Post # 1
Bees, I’m scared. Dh is over 50 & just had a ton of routine bloodwork done. He just switched from a totally careless doctor to mine, so he hadn’t had a panel in 3-4 years. His PSA was 9.5! High normal is 4.0.
The next step is to retest. He’s handling it fine, I’m scared out of my mind. I’m already being treated for major clinical depression, GAD, severe & panic disorder, so I’m not coping so well.
Has anyone else been through this? Medical Bees? Anyone? I don’t even know what the possibilities are other than high PSAs are a sign of prostate cancer.
Post # 2
There are A TON of things that can lead to a high PSA count, including infection, recent ejaculation, etc. That’s why they want to retest. If the retest is still high, then they might do more looking, but if it’s normal, it’s not a big deal. Just wait and see, and trust the doctors.
With PSA you really look at trends, not just a high reading here or there. So hold off on the worry for now, it’s just too early to know anything.
Hope this helps!
Post # 3
sassy411: Yup, been through it. He was retested and he was fine. TRY not to jump to the worst, though I know it’s hard…
Post # 4
Thank you both. That does make me feel better.
Post # 5
Dh’s retest showed his PSAs down to 6.5 which is still above normal (0-4). However, he sees my doctor now, whom I trust completely, especially on diagnostics.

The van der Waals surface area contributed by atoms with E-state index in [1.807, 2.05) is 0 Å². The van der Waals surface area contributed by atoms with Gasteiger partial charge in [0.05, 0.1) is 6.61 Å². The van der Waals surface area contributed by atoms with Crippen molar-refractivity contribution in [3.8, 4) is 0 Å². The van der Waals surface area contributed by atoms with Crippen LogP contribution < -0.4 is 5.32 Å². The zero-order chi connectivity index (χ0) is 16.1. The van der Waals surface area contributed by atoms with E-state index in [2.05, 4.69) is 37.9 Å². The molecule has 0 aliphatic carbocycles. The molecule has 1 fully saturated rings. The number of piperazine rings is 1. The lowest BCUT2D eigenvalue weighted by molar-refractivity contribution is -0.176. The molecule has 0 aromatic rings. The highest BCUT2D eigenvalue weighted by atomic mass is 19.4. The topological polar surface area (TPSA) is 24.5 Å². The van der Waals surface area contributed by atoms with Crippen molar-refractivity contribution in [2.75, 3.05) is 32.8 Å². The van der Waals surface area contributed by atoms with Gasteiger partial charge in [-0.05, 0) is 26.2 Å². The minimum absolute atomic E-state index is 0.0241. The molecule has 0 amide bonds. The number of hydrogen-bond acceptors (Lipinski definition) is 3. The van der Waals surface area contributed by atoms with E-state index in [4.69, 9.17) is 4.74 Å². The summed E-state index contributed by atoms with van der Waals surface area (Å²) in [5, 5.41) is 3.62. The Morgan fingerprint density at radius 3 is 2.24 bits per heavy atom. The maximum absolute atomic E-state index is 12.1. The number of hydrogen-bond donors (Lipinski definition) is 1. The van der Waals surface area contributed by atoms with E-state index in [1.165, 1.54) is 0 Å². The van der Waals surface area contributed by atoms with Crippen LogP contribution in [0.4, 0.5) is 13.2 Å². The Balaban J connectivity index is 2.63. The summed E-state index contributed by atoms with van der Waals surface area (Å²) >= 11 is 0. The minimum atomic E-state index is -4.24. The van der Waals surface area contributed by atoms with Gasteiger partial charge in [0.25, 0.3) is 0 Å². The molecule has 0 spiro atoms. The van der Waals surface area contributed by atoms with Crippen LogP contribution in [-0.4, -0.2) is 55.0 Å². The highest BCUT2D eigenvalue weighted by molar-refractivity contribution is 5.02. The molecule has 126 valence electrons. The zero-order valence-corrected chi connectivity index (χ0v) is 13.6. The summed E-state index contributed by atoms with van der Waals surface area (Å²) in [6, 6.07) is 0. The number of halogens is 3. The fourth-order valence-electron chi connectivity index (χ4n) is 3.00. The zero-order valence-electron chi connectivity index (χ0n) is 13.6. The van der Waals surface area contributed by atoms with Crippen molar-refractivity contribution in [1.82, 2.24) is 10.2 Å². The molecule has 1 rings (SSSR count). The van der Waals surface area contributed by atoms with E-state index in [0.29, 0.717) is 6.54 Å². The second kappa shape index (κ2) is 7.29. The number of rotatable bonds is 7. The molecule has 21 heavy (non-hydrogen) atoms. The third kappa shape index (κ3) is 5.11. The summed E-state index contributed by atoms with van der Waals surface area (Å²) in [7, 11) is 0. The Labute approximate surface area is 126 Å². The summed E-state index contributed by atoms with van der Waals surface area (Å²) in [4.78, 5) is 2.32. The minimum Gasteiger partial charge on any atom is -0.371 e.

The doctor said when PSAs spike like that & then come down plus a physical check (yuk), he is confident that Dh has prostatitis rather than any type of cancer. He’s put him on Cipro, Advil & baby aspirin. Dh will have another PSA check after the Cipro.
The rest of his physical went great.
Post # 6
- Wedding: November 2013 - St. Augustine Beach, FL
sassy411: I used to work for a urologist and I can give you good news, we rarely lost a patient to prostate cancer. There are so many treatments out there and so long as it’s caught early, the chances of dying from it are super low. Hopefully the antibiotic will lower his PSA but if not he will have lots of options for treatment from non-invasive to a full prostatectomy. Most doctors start out with the least invasive option and then go more invasive as necessary based on the PSA level and other symptoms.
6 is high but the highest we ever saw on our labs was over 100! He was referred immediately to an oncologist for treatment.
Post # 7
Thank you! That is very encouraging!